The number of women and minorities employed by Fairfax County has been increasing, but few of those gains have been in the higher paid or top management positions, according to a new county report.
The report said that the percentage of females and all minorities, except Hispanics, employed by the county increased during an 18-month period that ended in December. But the study found that the gains were not made in all job categories, "and in many categories the distribution of women and minorities remains less than the theoretical ideal."
The number and percentage of women and minorities in the county's top management actually decreased and remained below the county's target, the report said. Women "continue to be concentrated in traditionally female occupations and both women and minorities are over represented in the lower ranges of the pay scale," it said.
The job categories containing the largest number of females and minorities are office and clerical jobs, which are 91.7 percent female; service and maintenance, which are 35 percent minority; and para-professionals, like paralegals and library aides, 66 percent female.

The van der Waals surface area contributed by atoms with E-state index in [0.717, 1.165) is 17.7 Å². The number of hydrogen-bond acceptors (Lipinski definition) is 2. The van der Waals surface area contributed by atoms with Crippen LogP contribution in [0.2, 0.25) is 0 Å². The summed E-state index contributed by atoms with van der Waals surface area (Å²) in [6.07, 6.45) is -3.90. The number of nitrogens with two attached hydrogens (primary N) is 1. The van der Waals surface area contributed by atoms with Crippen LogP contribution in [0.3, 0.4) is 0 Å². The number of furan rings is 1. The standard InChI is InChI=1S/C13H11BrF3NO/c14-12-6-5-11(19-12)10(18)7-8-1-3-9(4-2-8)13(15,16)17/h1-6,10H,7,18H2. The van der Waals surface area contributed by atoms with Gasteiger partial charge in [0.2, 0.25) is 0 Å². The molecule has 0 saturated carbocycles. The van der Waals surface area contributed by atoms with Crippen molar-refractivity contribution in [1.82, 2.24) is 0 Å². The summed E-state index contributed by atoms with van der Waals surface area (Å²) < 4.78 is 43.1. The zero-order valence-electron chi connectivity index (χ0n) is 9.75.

The study found that 46.4 percent of the males made over $25,000, while only 14.5 percent of the female employes made that much. Nineteen percent of the minority employes had salaries over $25,000, compared to 36.9 percent of the white employes.
The Justice Department sued Fairfax in 1979 over alleged sex and race discrimination. That case was settled in April 1982, with Fairfax admitting no wrongdoing but agreeing to pay a total of $2.75 million to 685 alleged victims and to hire 150 of them. By the end of 1982, 60 of them had been appointed. The county said that because many of the others have withdrawn, it believes the county will have to hire no more than 31 additional people.